This project will prepare you to conduct serious inquiries of fact by helping you learn how to develop a strategic approach to research. You can apply these concepts in various ways, including grant proposal requests, business proposals, focus papers, and product research proposals.
Step 1: Consider the Purpose of the Research
You have been given your assignment. It is now time to think about the purpose of your research. You have written papers in your classes and done some research for work projects. This project requires that you review your previous work and construct a basic research plan. At the graduate level, your work will be expected to meet a higher level of cognitive objective, using analysis, synthesis, and supporting conclusions with facts. There are several elements in the project that your department head will want to see to ensure that your work is on the right track. For one, he may want to see your research question to ensure that you are looking for the right information. If you can develop a specific and focused research question, you will have a good start. Next, you will look to see what information is already out there, and if your question has already been answered. Using a scientific approach, you will create a working hypothesis that will present your findings and conclusions. Remember that your ultimate objective is to arrive at a reasonable, well-supported analysis of the impact of the issue on your industry. This can be the first step that leads to practical solutions for your organization’s issues.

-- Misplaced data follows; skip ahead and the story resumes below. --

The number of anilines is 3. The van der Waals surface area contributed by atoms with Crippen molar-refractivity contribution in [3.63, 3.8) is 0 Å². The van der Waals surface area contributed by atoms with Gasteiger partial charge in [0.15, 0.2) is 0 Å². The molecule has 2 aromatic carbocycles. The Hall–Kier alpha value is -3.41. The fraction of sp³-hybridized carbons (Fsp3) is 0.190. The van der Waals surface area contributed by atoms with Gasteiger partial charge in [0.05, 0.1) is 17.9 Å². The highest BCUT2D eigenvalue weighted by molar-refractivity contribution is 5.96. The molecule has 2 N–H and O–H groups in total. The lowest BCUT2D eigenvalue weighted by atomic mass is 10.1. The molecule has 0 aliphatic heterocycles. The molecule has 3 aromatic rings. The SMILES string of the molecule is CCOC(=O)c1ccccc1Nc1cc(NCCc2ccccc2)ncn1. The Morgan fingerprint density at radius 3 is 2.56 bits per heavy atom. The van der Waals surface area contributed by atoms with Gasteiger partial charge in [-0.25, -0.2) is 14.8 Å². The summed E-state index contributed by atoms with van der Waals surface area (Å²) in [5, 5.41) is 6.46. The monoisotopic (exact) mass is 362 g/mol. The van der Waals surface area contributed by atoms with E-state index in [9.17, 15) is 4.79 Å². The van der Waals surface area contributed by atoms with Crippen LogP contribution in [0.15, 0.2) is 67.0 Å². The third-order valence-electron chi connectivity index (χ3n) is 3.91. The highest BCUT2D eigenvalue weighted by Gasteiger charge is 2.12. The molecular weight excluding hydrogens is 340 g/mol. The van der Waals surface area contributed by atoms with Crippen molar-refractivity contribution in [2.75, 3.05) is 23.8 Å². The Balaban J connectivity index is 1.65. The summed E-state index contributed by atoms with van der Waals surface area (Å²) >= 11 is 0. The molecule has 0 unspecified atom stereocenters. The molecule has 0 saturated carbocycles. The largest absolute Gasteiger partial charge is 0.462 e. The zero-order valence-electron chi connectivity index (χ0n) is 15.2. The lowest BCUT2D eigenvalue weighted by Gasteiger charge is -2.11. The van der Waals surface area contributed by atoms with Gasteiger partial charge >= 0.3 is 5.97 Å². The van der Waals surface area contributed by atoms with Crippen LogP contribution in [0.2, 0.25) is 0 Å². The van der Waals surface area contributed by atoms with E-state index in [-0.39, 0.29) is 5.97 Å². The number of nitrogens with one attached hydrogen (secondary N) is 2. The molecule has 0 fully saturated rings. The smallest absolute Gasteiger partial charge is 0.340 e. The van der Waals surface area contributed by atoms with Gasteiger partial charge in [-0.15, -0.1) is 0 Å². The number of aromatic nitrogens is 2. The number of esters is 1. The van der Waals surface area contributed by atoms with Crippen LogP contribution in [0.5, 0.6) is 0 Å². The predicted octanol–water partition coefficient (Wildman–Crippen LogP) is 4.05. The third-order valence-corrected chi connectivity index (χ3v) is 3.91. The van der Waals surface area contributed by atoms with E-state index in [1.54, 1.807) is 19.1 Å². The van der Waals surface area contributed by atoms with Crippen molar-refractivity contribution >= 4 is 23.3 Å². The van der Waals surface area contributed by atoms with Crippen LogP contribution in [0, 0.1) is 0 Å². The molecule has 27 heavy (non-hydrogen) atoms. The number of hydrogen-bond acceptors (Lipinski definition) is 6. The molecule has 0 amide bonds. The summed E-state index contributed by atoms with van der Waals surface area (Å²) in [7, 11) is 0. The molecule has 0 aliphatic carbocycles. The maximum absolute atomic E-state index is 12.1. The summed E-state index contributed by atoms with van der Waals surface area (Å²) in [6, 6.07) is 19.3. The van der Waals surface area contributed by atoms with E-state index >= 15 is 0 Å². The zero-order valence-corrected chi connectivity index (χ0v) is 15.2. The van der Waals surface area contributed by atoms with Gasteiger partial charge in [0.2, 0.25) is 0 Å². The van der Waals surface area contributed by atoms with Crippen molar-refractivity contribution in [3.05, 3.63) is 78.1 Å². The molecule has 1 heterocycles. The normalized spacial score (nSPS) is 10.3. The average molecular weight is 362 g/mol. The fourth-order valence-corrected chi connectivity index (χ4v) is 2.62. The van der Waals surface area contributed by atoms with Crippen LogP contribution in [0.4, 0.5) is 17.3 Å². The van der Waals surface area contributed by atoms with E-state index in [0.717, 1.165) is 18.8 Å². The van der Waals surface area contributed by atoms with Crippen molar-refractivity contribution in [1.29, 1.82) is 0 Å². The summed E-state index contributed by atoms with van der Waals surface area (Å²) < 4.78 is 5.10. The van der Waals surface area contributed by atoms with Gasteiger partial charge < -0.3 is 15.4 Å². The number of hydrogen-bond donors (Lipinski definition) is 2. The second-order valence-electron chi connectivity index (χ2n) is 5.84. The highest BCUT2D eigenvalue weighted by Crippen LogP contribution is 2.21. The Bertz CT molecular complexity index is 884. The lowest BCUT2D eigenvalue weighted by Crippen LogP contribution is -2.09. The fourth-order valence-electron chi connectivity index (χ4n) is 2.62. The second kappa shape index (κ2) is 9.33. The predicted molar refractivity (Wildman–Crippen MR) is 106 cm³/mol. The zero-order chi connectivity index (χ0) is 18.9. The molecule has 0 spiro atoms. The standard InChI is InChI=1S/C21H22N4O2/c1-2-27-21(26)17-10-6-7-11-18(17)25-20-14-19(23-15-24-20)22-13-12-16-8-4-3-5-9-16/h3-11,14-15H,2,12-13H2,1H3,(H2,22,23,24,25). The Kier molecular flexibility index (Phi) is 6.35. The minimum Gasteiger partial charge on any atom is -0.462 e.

Next, you will prepare to do your research.
Step 2: Prepare to Research
You already have your assignment and a purpose for your research. In this step you will prepare for the research
Step 3: Choose an Issue
In the last step, you prepared for your research. Now it is time to focus on an issue. Choose an issue from your research on a trend in your industry that has potential for great impact on the field, and then draft a preliminary question. Next, do some preliminary reading to see if the question has already been answered, or if there is enough information on the topic. Refine your question and submit it to the “so what” test. Will your answer contribute to knowledge about the issue you have selected? Is the question answerable? Remember that in academic work you do not normally write normative or open-ended questions, which start with the words should or would.
In the next step, you will create a hypothesis
Step 4: Craft a Hypothesis
You have selected an issue to research. Now it is time to craft a working hypothesis
Step 5: Conduct the Research
In the last step, you created a hypothesis. In this step, you will begin your research.
Once you have a research question and working hypothesis, you will conduct research to find evidence (facts) that support or refute your hypothesis. You will then analyze the information to produce findings and conclusions. I highly recommend that you read Randolph Pherson’s “The Five Habits of the Master Thinker,” a paper written for intelligence analysts, but applicable to all analytical thinking and reasoning. Your ultimate objective is to produce a well-reasoned, fact-based analysis of your issue, and proposals to mitigate negative conditions or improve the outlook for the industry.
Step 6: Write Your Paper
Now that your research is complete, you can begin to draft your 2,000 word paper, ensuring it is as error-free as possible. Include a cover sheet, introduction, findings, conclusions with recommendations, and references